We made significant progress that were not contemplated during the inception of the project:

Mobilizing science for all: In response to COVID-19 outbreak and restrictions we launched a series of 6 free online webinars entitle “Marine Historical Ecology” with renowned world leaders in the field including John Erlandson, Camilla Speller, Loren McClenachan, Critina Brito, Oliver Craig and XXXXX, David Orton and Canan Chaklilar. We had around 100 registration for each event with attendees from all around the world.

Cross-fertilizing and knowledge exchange: 1) We are now partners of ERC-CoG LICCI (UAB, Spain), which is creating a web-based platform in which any citizen in the world will be able to contribute information on local indicators of climate change impacts. We are working with them for collecting some information of small-scale fisheries perception of climate change. 2) We have been invited to take part of Grupo Pró-Babitonga (Brazil), which is an autonomous multi-stakeholder forum formed by representatives of public and societal sectors and have been endorsed by Brazil’s Federal Action Plan for the Coastal Zone as a regional integrated coastal management policy experiment. We are contributing with historical data on small-scale fisheries in the region.

Influencing policy-makers: we are working with members of the National Institute of Historic and Artistic Heritage in Brazil (Iphan) to adequate their policy for analysing archaeological remains in order to contemplate recent developments of biomolecular archaeology, such as non-destructive analysis.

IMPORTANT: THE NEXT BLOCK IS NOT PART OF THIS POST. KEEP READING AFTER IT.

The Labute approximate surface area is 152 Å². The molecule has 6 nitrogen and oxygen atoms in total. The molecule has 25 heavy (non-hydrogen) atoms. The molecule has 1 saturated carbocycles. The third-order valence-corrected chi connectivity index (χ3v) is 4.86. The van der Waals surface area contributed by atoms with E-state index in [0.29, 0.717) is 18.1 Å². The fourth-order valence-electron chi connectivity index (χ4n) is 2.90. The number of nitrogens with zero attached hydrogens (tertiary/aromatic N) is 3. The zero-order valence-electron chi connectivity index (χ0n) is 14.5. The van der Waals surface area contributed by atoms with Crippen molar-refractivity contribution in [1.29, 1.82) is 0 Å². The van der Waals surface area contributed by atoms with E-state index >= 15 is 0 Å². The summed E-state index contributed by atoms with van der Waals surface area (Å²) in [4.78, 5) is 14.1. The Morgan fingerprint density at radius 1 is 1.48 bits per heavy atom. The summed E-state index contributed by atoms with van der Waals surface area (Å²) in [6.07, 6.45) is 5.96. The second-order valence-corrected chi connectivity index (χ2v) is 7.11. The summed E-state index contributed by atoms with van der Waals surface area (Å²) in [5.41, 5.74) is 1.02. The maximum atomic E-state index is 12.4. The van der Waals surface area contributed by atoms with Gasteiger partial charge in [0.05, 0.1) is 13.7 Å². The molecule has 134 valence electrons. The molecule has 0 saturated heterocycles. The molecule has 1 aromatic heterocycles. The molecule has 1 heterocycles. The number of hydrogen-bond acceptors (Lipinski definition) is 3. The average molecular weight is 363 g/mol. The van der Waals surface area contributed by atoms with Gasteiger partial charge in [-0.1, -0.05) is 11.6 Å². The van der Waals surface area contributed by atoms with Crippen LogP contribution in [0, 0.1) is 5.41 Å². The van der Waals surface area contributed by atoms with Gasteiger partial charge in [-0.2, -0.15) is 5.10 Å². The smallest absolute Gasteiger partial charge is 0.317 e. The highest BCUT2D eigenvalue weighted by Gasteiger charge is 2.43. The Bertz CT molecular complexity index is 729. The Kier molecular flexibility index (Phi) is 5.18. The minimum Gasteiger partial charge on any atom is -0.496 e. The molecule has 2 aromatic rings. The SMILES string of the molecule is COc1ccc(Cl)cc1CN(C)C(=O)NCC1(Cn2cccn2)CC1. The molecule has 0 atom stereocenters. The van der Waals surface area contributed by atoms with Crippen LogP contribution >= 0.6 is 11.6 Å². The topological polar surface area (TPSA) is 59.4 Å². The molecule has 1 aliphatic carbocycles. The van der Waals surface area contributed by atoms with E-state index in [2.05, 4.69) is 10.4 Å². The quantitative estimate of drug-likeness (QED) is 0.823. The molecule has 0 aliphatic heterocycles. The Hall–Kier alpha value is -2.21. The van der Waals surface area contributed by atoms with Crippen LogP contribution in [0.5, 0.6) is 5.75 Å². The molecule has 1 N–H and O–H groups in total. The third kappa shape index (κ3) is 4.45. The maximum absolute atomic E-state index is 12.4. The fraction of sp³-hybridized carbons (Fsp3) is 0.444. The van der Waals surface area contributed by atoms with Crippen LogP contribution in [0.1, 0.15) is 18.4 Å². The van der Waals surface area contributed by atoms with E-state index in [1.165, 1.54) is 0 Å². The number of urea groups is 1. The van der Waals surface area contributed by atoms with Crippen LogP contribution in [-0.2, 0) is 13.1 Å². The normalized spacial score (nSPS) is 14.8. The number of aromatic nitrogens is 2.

We took part of the International research workshop with policy-makers and stakeholders in Brasilia (Brazil). This event was hosted by CNPq and promoted by the Conselho Nacional das Fundações de Amparo à Pesquisa (Confap), in partnership with the British Academy and Newton Fund. The workshop involved researchers across all career stages who were interested in an interdisciplinary discussion on issues related to Climate Change, Cities & Infrastructure, and Inequalities, and who wanted to build on their Newton Fund-supported projects to develop further international and interdisciplinary research collaborations. This event provided opportunities for engagement with policymakers, and participants were able to raise the profile of their research and discuss research findings with colleagues across disciplines. This was an opportunity to enhance the visibility of our ERC project TRADITION and the vibrant research environment at ICTA and the Dept. of Prehistory at UAB.

Beyond our aims and specific objectives, overall we are positive that TRADITION will inspire others in Latin America and wound to world to lead independent and joint effort towards mobilizing archaeology and history in socio-ecological studies on small-scale fisheries and beyond.
Fishing in Maranhao, N. Brazil (credits, Andre Colonese)